• I do sometimes pass over things I fear will trigger me, but the only way to keep those memories from having so much power over me is to remember them. I am working on getting over those triggered moments, with CBT or mindfulness. It helps to be triggered, safely, and see where it stems from. Because usually I am just triggered for ¨no reason¨ and I have no idea why. The psychologist I saw who is a PTSD specialist told me I am triggered pretty much all day. So I am trying to identify those triggers, talk back to the source or at least identify it, and try to work through them so that they no longer are untouchable avoidances that worsen my PTSD. I am trying to explain the process to you, without knowing how, because it is feelings, emotional reactions. I have trouble explaining such things. I am tired of being PTSD, being constantly triggered, I want to be a person again who has her own reactions to the present. Reacting to the past in the present time is wearing on me.
        I do refrain from viewing violence, though, which is easy in a PG house full of little kids!

  3. I have a new visitor to my blog who is still in an abusive relationship and is suffering terribly with anxiety, PTSD and immobilizing fear, she is really struggling with how to leave etc. I am giving her the link to this post in hopes she will stop by here and read some of your posts. I think she will be able to relate and I hope find some strength knowing it is possible to escape after years of horrendous abuse. You are doing such great work here. Hugs

  4. Good evening
    Thank you for sharing and I can relate in many ways, tho my exspirances are not the same but giving me (all ) hope I really love the way you exspess your experiences. Its only been crazy journey getting to were i am and now reading this blog to me is inspirational in many ways.In my opinion I suggest men read this as they might learn from this kind of personal termoyl that one must go thru to recover.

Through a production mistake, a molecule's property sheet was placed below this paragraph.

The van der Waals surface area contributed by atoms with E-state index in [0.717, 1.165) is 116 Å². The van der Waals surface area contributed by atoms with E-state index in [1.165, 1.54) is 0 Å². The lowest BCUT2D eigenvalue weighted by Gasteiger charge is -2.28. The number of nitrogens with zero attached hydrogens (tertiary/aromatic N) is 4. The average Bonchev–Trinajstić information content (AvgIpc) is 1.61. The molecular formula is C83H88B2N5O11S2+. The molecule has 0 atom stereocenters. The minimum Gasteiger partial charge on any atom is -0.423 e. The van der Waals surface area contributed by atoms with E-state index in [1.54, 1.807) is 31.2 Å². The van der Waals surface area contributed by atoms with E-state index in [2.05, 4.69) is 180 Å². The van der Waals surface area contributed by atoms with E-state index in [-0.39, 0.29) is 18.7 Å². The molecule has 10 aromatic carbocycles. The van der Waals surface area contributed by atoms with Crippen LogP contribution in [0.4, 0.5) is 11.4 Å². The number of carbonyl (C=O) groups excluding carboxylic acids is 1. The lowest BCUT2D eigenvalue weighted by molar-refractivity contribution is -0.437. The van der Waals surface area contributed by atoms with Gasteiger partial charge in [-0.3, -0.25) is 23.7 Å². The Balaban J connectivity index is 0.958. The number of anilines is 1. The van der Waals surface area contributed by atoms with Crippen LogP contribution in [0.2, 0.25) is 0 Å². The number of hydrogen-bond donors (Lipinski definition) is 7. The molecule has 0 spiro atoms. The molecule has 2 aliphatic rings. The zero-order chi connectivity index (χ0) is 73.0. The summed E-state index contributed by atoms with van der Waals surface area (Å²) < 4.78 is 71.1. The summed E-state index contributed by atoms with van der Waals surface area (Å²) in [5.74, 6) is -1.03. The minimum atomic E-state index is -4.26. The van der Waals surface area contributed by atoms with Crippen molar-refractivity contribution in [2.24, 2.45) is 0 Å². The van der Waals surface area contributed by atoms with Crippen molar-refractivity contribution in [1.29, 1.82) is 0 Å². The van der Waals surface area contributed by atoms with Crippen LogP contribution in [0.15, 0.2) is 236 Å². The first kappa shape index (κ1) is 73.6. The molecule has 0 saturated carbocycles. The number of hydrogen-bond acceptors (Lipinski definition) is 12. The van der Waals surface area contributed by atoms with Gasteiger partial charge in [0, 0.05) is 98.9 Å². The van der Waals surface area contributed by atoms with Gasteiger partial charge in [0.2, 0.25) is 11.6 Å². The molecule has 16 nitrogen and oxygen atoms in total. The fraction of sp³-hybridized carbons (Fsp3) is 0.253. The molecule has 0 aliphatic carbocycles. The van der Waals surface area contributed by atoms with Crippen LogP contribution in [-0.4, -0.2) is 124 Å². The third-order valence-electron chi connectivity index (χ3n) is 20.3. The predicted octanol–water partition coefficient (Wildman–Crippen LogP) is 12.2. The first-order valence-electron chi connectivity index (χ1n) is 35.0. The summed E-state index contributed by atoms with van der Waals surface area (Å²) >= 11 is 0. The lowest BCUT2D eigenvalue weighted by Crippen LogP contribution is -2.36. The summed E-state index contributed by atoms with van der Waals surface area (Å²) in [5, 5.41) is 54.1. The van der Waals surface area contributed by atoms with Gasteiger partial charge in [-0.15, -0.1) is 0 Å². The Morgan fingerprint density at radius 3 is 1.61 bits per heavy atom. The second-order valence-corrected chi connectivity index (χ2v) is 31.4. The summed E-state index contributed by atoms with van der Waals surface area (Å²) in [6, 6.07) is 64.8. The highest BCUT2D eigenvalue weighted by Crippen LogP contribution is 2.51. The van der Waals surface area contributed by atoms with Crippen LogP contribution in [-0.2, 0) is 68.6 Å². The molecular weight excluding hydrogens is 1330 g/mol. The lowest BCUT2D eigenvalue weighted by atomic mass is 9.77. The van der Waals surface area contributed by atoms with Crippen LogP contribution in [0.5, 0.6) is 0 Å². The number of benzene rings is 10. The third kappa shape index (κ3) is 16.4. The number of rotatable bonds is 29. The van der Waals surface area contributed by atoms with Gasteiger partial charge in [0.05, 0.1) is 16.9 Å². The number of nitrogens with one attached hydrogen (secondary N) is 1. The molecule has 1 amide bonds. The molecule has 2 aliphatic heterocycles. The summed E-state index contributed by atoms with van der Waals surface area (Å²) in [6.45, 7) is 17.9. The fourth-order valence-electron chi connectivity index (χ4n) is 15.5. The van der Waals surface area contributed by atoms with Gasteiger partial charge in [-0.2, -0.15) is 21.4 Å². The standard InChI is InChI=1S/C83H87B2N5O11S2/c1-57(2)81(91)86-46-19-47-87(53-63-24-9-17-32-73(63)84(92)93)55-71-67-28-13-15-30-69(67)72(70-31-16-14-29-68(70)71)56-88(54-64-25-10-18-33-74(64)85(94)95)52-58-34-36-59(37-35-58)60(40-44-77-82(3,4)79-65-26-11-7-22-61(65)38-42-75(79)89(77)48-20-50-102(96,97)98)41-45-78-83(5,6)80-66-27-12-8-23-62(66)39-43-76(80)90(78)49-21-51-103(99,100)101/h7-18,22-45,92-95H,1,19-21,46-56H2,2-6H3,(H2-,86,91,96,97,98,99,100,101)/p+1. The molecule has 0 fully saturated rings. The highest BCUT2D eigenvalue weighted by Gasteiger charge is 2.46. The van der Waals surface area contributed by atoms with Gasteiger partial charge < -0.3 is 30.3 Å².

Blessings
    Stewart

    • Hi Stewart,

      I think it makes it easier for us as individuals when our circumstances are similar, but I feel that the most important thing any of us can do for anyone (whether they have been abused or not, whether they have panic / anxiety disorders, PTSD, or are healing from any sort of trauma or not) is to share about not only our experiences with the trauma / abuse itself, but our accomplishments AND things we still struggle with. For those of us who have been abused or suffered any type of trauma, it gives us that extra support knowing someone else understands where we are coming from. As a result of this, the isolation and loneliness, hopefully even some of the shame and humiliation, can be relieved and minimized so our burden as survivors isn’t as heavy.

      But we come up against so many walls not only while we are enduring the trauma, but as we leave, as we open up and share what happened, as we continue to talk, and as we reach out to help others. The most frustrating and demeaning wall to come up against is blaming, shaming, and invalidation. This is why it’s so important for me to keep sharing about every facet of what I endured and continue to endure. There will always be others coming out of trauma behind us, and it should always be increasingly easier for them to find not only physical resources but the emotional ones as well. And not that having shelter, food, and safety isn’t of urgent import, I feel the more urgent need that goes unmet is emotional support, because having a safe “place” where judgment and criticism and blaming and indifference and uncaring and cruelty cannot reach gives us the footing and stability to start healing. A great deal of that support comes with reinforcement that you are not alone in your journey and that people do care enough to share something so deeply personal with the world.